Updated Oct. 22 at 7:56 p.m.

Freshmen Kayla Jacobs and Jenny Howard said they are more than frustrated with the mold outbreak in Virginia. Though the issue started earlier in the semester, the roommates said they didn't receive help until Fall Break. 

"I had been smelling stuff, and it was just like, 'What is this?'" Howard said. "And then one night, I looked up at the pipes, and I was like, 'Whoa, this is actually disgusting.'" 

After a series of emails from Residence Life, Jacobs and Howard were given just a few hours to move to the Global Neighborhood. 

"We had to move in the rain by ourselves," Howard said. 

Jacobs used her car to make the move to Global. The next day, her car was towed because she parked in a faculty spot. 

But when they returned to their Virginia dorm to get more of their things, they were surprised by the conditions. 

"We realized that everything had been taken off the walls. All of our stuff had been thrown under tarps, thrown in bags, all mixed up. We had no way of getting things that we needed," Jacobs said. 

"I couldn't locate things, which was nerve-wracking. So I'm like, 'I need this now, and I can't find it,'" Howard said. 

One of Howard's biggest frustrations was that everything in her closet was wrapped in bags and taped up. 

Director of Residence Life MarQuita Barker sent an email statement to Elon News Network on Monday, Oct. 22. She wrote, "Eight students were temporarily relocated for cleaning and air quality testing. We expect them to be back in their residences by the end of this week."

Barker also sent an email to residents of Virginia stating, "With the humid air this fall, if residents left windows opened and turned their thermostat down, cold water passing through the systems creates condensation and a wet surface that forms ideal conditions for mildew. We will be inspecting all vacant units for mildew ... and will be cleaning them (if needed)."

Owen Covington, director of Elon News Bureau, said in an email statement to ENN that the windows in Virginia Hall were replaced in the summer of 2017. 

He also said that a renovation of Virginia has been scheduled for this upcoming summer. It will be similar to the Sloan dorm renovation — new windows, bathrooms, paint, carpet and air handling — and will include new furniture. 

But for now, Residence Life's website has a page that provides tips for students who live in dorms prone to mold and mildew. Students are encouraged to submit "FIXit" requests when they see mold, use a fan when taking a bath or shower and avoid letting water sit for long periods of time.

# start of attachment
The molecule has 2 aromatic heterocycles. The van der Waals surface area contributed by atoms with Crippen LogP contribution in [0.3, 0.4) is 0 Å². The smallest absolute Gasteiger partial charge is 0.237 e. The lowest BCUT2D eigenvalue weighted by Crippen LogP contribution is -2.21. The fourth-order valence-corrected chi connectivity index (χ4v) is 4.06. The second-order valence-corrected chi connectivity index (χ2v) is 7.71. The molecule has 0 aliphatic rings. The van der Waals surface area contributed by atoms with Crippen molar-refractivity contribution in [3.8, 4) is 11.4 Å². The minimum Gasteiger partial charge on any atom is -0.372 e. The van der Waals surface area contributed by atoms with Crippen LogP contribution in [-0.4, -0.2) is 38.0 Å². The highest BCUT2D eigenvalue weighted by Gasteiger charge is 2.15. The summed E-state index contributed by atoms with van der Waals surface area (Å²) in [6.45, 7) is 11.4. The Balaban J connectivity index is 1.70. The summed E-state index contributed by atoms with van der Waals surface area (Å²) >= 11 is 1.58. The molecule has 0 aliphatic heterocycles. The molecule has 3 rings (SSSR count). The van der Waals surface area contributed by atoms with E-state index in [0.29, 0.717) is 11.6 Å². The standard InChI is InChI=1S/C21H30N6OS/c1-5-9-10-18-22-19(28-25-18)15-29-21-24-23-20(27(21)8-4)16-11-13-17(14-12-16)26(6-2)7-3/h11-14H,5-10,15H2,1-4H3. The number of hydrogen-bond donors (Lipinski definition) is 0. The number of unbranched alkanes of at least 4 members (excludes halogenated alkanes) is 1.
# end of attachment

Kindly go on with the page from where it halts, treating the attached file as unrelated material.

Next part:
But Jacobs said she does not think the tips are enough. 

"The communication throughout this whole process has been very poor. I don't think it was handled correctly at all," Jacobs said. 

And it was more than just their belonging that were contaminated — both roommates have experienced health problems this year.  

"We thought it was just, you know, freshman year you move in, everybody's sick, you get sick. ... The Elon plague, you know, everybody talks about," Jacobs said. "And then we realized that ... we were sick, and we were consistently sick for a very long time."

Howard's advice to those who go through a similar problem is to not do it alone.

"Get your parents involved, ask them everything that's going to happen to your room, because they did not disclose everything," Howard said. 

Jacobs said she did not expect her college career to start this way.

"I told my mom, I was like, 'I love this school so, so much. And the fact that this is happening to us right now, in our first year, first few months, is making me so sad and disappointed,'" Jacobs said. 

"I would never expect something like this from Elon University, and it's happening, and it's kind of hard to believe," Howard said. 

The roommates said they plan on making a list of all their personal expenses and damages and presenting it to Residence Life. 

If they are not compensated, Howard said there are other ways the university could make this right. 

"Help. At least helping us move back into our room," Howard said. "And I really, right now, just need support or something from the university."